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Field populations of Hypothenemus hampei (Ferrari), Plutella xylostella (L.), Spodoptera exigua (Hübner), Helicoverpa zea (Boddie), and Bemisia tabaci (Gennadius) were tested for resistance to several insecticides commonly used in Nicaragua. Assays were conducted to estimate the LD50s or LC50s and the corresponding resistance ratios. A diagnostic concentration was used to discriminate between susceptible and resistant strains of H. hampei. The tests with >6,000 H. hampei adults collected from six different sites indicate the absence of resistance to endosulfan. Resistance to cypermethrin, deltamethrin, chlorfluazuron, thiocyclam, and methamidophos was documented in six field populations of P. xylostella. High levels of resistance to cypermethrin and deltamethrin, but moderate levels of resistance to chlorpyriphos and methomyl, were also documented in two field populations of S. exigua. Moderate levels of resistance to cypermethrin, deltamethrin and chlorpyriphos were also documented in three field populations of H. zea. Moderate to high levels of resistance to bifenthrin, methamidophos and endosulfan were documented in four field populations of B. tabaci. The presence of significant correlations between LD50s or LC50s suggests the occurrence of cross-resistance or simultaneous selection for resistance by different insecticides with different modes of action. Our data could not differentiate between these two possibilities. Because insecticides will continue being used in Nicaragua, a resistance management program is urgently needed. The implementation of integrated pest management tactics must be accompanied by specific regulations for pesticide registration. In the future, pesticide registration regulations in Nicaragua should include periodic resistance monitoring. The mechanisms to cover the costs of resistance monitoring and resistance management should also be established.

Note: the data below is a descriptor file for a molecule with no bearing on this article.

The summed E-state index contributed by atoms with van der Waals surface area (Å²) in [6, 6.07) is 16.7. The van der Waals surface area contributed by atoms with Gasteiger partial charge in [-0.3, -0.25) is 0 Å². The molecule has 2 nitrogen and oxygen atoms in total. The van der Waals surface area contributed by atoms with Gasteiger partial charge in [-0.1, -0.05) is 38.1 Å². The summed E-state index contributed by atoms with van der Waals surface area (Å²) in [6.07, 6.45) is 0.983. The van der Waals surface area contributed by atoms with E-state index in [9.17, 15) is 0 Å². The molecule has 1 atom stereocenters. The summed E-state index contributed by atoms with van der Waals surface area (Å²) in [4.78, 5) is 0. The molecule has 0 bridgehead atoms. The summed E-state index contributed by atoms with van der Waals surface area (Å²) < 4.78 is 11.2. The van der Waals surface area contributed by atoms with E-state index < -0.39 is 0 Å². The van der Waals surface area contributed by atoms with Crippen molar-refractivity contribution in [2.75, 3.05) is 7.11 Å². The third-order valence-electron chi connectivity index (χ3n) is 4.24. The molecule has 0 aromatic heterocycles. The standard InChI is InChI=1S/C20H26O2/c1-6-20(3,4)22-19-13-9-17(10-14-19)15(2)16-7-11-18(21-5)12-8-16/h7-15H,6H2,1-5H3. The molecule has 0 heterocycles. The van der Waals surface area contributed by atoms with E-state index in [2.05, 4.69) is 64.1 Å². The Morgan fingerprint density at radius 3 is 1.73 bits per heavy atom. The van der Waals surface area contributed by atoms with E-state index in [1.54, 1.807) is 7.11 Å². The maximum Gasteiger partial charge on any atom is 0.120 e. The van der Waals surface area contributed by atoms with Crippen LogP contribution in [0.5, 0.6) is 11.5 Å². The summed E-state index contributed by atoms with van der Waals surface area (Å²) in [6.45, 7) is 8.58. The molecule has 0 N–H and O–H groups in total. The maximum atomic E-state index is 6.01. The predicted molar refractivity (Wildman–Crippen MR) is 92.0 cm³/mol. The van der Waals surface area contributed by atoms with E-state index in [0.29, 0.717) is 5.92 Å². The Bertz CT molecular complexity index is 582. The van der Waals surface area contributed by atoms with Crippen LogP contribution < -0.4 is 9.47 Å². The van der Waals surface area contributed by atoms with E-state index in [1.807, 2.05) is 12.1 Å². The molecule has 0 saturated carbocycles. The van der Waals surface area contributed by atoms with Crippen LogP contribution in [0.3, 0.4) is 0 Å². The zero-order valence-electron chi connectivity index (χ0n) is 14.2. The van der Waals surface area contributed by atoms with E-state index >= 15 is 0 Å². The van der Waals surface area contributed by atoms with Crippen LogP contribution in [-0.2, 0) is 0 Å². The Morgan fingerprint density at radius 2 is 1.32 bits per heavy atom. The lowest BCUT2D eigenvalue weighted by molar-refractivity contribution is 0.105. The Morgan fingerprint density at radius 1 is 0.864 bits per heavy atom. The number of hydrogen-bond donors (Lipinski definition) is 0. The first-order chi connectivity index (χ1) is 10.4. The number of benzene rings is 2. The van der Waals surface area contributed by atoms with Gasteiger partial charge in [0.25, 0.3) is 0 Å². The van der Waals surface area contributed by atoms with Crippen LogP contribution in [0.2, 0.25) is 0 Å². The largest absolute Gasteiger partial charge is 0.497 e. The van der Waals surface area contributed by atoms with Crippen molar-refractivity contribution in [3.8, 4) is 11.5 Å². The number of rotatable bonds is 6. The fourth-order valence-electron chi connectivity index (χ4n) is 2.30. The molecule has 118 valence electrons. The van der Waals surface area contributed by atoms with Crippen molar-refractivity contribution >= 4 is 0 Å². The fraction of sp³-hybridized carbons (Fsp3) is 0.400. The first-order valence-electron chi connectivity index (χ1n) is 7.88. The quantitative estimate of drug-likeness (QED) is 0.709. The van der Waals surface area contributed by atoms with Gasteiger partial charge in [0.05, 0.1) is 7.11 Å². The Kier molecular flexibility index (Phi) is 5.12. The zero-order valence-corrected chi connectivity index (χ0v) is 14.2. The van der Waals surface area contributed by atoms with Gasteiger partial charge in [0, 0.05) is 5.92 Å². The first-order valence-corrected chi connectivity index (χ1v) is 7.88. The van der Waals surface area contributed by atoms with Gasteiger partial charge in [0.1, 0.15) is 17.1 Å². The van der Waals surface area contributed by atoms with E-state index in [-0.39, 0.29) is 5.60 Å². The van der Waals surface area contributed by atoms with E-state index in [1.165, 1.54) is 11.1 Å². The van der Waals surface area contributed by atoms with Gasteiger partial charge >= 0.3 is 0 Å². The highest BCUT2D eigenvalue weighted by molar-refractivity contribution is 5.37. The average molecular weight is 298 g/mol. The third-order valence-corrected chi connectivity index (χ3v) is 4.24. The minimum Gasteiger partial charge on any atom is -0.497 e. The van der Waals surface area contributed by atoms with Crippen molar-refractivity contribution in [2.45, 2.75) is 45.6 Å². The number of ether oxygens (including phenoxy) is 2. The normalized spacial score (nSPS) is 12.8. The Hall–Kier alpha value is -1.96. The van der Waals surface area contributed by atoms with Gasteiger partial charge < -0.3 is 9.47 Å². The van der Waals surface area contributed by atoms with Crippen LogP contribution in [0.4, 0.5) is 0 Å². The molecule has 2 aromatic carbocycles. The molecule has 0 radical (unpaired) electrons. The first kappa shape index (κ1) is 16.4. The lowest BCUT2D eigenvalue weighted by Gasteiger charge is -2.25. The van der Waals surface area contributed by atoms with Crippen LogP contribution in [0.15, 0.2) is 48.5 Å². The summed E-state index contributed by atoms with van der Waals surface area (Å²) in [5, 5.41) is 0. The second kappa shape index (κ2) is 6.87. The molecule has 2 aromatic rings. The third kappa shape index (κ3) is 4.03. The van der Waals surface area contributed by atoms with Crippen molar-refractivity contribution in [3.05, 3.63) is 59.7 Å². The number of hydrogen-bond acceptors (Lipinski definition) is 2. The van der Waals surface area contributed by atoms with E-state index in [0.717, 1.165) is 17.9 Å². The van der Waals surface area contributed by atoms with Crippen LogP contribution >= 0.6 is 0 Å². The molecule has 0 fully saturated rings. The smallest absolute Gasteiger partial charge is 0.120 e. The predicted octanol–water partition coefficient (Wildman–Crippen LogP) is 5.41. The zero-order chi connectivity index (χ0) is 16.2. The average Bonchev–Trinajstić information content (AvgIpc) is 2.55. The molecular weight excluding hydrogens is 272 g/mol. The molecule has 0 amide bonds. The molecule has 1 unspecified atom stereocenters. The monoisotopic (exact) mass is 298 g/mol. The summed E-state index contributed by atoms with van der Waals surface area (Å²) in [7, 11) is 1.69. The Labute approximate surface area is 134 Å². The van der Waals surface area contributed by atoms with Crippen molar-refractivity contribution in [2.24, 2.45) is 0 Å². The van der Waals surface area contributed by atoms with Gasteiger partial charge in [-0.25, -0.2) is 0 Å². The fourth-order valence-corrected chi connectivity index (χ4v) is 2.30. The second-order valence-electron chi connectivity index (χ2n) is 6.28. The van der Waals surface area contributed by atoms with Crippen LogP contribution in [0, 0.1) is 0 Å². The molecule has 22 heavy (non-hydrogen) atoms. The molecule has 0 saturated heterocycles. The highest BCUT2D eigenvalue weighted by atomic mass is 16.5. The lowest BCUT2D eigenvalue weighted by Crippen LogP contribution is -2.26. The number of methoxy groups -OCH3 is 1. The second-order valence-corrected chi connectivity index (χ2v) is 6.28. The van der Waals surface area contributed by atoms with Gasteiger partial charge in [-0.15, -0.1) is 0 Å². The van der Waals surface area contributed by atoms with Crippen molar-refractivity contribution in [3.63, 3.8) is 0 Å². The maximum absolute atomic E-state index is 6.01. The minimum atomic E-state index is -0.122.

Journal of Economic Entomology is published bimonthly in February, April, June, August, October, and December. The journal publishes articles on the economic significance of insects and is divided into the following sections: apiculture & social insects; arthropods in relation to plant disease; forum; insecticide resistance and resistance management; ecotoxicology; biological and microbial control; ecology and behavior; sampling and biostatistics; household and structural insects; medical entomology; molecular entomology; veterinary entomology; forest entomology; horticultural entomology; field and forage crops, and small grains; stored-product; commodity treatment and quarantine entomology; and plant resistance. In addition to research papers, Journal of Economic Entomology publishes Letters to the Editor, interpretive articles in a Forum section, Short Communications, Rapid Communications, and Book Reviews.